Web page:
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Report, 2012

Populationsgenetisk kartläggning av Vänerlax.

Palm, Stefan; Dannewitz, Johan; Johansson, David; Frida, Laursen; Norrgård, Johnny; Prestegaard, Tore; Sandström, Alfred

Abstract

In Lake Vänern, Sweden, two of the world's few land-locked and large-sized Atlantic salmon (Salmo salar) populations exist. The lake also is home for fast growing, lake-migrating populations of brown trout (Salmo trutta). Since the 1800s, widespread human exploitation of spawning and nursery areas in rivers has severely affected the migratory salmonids in the Lake Vänern area, and a large number of local populations have gone extinct. To compensate for lost natural production caused by the hydropower development, extensive compensatory stocking has been going on for many decades using local salmon and trout originating from Rivers Klarälven and Gullspångsälven. In these two rivers wild production of salmon still exists, and they are also the most important reproduction and nursery areas for the wild lake-migratory trout. The salmon and trout from Klarälven and Gullspångsälven are considered unique with a high conservation value. At the same time, they constitute valuable biological resources for the fishery. A prolonged history of weak populations in the wild, use of few parental fish in hatchery production, stock-crosses, and interbreeding of farmed and wild fish has undoubtedly altered the genetic population structure. So far, however, it has remained largely unclear how large genetic changes that have taken place. This report contains a comprehensive population genetic survey of salmon and trout (wild and hatchery produced) originating from Gullspångsälven and Klarälven. By comparing contemporary genetic data with historic material (microsatellite DNA) extracted from scale samples collected during past decades, it has been possible to assess levels of genetic change since the 1960s. It has also been possible to estimate genetically effective population sizes, levels of gene flow and population admixture. Our results show that clear genetic changes have occurred due to a combination of genetic admixture and random allele frequency fluctuations in small populations (genetic drift). Despite significant genetic changes in several cases, current levels of genetic differentiation among the stocks are nevertheless marked. Hence, it is still justified to regard these as genetically unique and worthy of protection. At the same time there are reasons for serious concern. For example, the estimated proportion of "native genes" in current Gullspångsälven salmon (both wild and hatchery) is only about 70 %, corresponding to a gene flow from Klarälven salmon since the 1960s of about 6-9 % per generation - an alarmingly high level. To prevent continued erosion of the genetic population structure, a set of recommendations is provided. A more successful genetic conservation work will be needed to safeguard long-term survival and productivity of the Lake Vänern (wild and hatchery) stocks, and is a basic condition for a sustainable salmonid fishery.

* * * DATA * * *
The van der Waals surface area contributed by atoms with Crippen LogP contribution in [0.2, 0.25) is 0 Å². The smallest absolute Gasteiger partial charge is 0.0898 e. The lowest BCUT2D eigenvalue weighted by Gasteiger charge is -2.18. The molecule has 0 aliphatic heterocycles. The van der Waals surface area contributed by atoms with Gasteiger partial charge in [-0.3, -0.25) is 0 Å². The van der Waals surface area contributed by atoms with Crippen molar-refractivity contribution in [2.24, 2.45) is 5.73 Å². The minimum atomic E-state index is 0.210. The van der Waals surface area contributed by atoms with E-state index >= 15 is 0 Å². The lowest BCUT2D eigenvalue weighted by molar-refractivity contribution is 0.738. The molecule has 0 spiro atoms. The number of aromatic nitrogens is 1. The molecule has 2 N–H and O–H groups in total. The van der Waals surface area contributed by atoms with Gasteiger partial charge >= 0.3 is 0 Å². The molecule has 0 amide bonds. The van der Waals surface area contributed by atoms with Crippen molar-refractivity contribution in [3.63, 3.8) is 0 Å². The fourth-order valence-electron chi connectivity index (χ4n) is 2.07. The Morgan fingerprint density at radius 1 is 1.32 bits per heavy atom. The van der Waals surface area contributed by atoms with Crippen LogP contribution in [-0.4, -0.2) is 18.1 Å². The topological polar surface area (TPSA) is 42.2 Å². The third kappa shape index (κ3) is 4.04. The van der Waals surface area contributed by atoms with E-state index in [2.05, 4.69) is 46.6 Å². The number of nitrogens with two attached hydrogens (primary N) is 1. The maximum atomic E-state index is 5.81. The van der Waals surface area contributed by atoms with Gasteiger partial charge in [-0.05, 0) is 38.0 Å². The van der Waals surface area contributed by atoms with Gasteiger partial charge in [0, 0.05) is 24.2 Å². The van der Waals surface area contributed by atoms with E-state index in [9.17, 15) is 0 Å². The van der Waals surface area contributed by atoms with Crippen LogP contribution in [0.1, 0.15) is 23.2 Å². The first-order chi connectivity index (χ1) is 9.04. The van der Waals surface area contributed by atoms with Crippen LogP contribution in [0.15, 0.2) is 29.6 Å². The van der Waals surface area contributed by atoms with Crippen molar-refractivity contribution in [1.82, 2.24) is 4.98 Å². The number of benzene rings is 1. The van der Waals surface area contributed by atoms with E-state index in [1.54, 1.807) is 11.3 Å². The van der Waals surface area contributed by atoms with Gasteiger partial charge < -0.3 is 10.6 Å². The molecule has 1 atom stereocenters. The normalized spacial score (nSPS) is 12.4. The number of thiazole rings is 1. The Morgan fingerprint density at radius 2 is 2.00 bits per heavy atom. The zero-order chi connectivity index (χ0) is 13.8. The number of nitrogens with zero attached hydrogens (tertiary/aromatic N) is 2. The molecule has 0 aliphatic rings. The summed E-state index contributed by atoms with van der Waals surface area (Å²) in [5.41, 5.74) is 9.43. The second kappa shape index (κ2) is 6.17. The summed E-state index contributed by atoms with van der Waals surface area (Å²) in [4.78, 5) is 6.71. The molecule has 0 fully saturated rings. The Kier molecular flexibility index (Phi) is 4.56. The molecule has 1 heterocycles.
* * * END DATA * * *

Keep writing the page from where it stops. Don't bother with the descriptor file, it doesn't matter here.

Published in

Aqua reports
2012, number: 2012:4
ISBN: 978-91-576-9071-5
Publisher: SLU, Institutionen för akvatiska resurser

Authors' information

Swedish University of Agricultural Sciences, Department of Aquatic Resources
Swedish University of Agricultural Sciences, Department of Aquatic Resources
Johansson, David
County Administrative Board of Västra Götaland
Frida, Laursen
County Administrative Board of Västra Götaland
Norrgård, Johnny
Karlstad University
Prestegaard, Tore
Swedish University of Agricultural Sciences, Department of Aquatic Resources
Swedish University of Agricultural Sciences, Department of Aquatic Resources

Associated SLU-program

Lakes and watercourses
Biodiversity

UKÄ Subject classification

Genetics

URI (permanent link to this page)

https://res.slu.se/id/publ/43239